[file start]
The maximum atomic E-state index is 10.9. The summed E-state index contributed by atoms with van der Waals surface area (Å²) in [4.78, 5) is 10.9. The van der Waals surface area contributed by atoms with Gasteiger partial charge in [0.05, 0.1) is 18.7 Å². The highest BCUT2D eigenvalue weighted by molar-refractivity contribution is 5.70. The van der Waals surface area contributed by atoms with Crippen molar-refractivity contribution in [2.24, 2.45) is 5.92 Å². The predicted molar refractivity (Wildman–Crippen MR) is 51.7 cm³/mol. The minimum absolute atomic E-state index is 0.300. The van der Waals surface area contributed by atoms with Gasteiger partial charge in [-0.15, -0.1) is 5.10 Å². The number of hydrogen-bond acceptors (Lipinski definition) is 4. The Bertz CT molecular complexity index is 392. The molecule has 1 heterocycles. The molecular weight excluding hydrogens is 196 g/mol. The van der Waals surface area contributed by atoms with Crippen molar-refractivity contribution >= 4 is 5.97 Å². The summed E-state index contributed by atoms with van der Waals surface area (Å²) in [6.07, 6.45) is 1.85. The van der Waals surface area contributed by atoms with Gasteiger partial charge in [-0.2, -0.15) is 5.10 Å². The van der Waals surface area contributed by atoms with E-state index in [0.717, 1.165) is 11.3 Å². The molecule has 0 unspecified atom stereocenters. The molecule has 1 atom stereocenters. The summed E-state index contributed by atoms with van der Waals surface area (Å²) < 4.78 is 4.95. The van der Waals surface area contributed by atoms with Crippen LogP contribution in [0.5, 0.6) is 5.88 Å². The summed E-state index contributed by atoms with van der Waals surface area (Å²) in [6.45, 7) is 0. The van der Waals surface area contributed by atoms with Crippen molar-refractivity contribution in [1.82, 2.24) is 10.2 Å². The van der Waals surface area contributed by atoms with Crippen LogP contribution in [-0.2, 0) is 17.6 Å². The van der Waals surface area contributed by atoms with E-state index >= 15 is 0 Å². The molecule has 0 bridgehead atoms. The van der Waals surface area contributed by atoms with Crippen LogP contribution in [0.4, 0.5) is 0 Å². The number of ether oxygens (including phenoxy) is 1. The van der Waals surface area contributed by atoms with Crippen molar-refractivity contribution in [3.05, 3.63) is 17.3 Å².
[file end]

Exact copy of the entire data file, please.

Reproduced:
The maximum atomic E-state index is 10.9. The summed E-state index contributed by atoms with van der Waals surface area (Å²) in [4.78, 5) is 10.9. The van der Waals surface area contributed by atoms with Gasteiger partial charge in [0.05, 0.1) is 18.7 Å². The highest BCUT2D eigenvalue weighted by molar-refractivity contribution is 5.70. The van der Waals surface area contributed by atoms with Crippen molar-refractivity contribution in [2.24, 2.45) is 5.92 Å². The predicted molar refractivity (Wildman–Crippen MR) is 51.7 cm³/mol. The minimum absolute atomic E-state index is 0.300. The van der Waals surface area contributed by atoms with Gasteiger partial charge in [-0.15, -0.1) is 5.10 Å². The number of hydrogen-bond acceptors (Lipinski definition) is 4. The Bertz CT molecular complexity index is 392. The molecule has 1 heterocycles. The molecular weight excluding hydrogens is 196 g/mol. The van der Waals surface area contributed by atoms with Crippen molar-refractivity contribution >= 4 is 5.97 Å². The summed E-state index contributed by atoms with van der Waals surface area (Å²) in [6.07, 6.45) is 1.85. The van der Waals surface area contributed by atoms with Gasteiger partial charge in [-0.2, -0.15) is 5.10 Å². The van der Waals surface area contributed by atoms with E-state index in [0.717, 1.165) is 11.3 Å². The molecule has 0 unspecified atom stereocenters. The molecule has 1 atom stereocenters. The summed E-state index contributed by atoms with van der Waals surface area (Å²) < 4.78 is 4.95. The van der Waals surface area contributed by atoms with Crippen LogP contribution in [0.5, 0.6) is 5.88 Å². The summed E-state index contributed by atoms with van der Waals surface area (Å²) in [6.45, 7) is 0. The van der Waals surface area contributed by atoms with Crippen molar-refractivity contribution in [1.82, 2.24) is 10.2 Å². The van der Waals surface area contributed by atoms with Crippen LogP contribution in [-0.2, 0) is 17.6 Å². The van der Waals surface area contributed by atoms with E-state index >= 15 is 0 Å². The molecule has 0 bridgehead atoms. The van der Waals surface area contributed by atoms with Crippen LogP contribution in [0.4, 0.5) is 0 Å². The number of ether oxygens (including phenoxy) is 1. The van der Waals surface area contributed by atoms with Crippen molar-refractivity contribution in [3.05, 3.63) is 17.3 Å².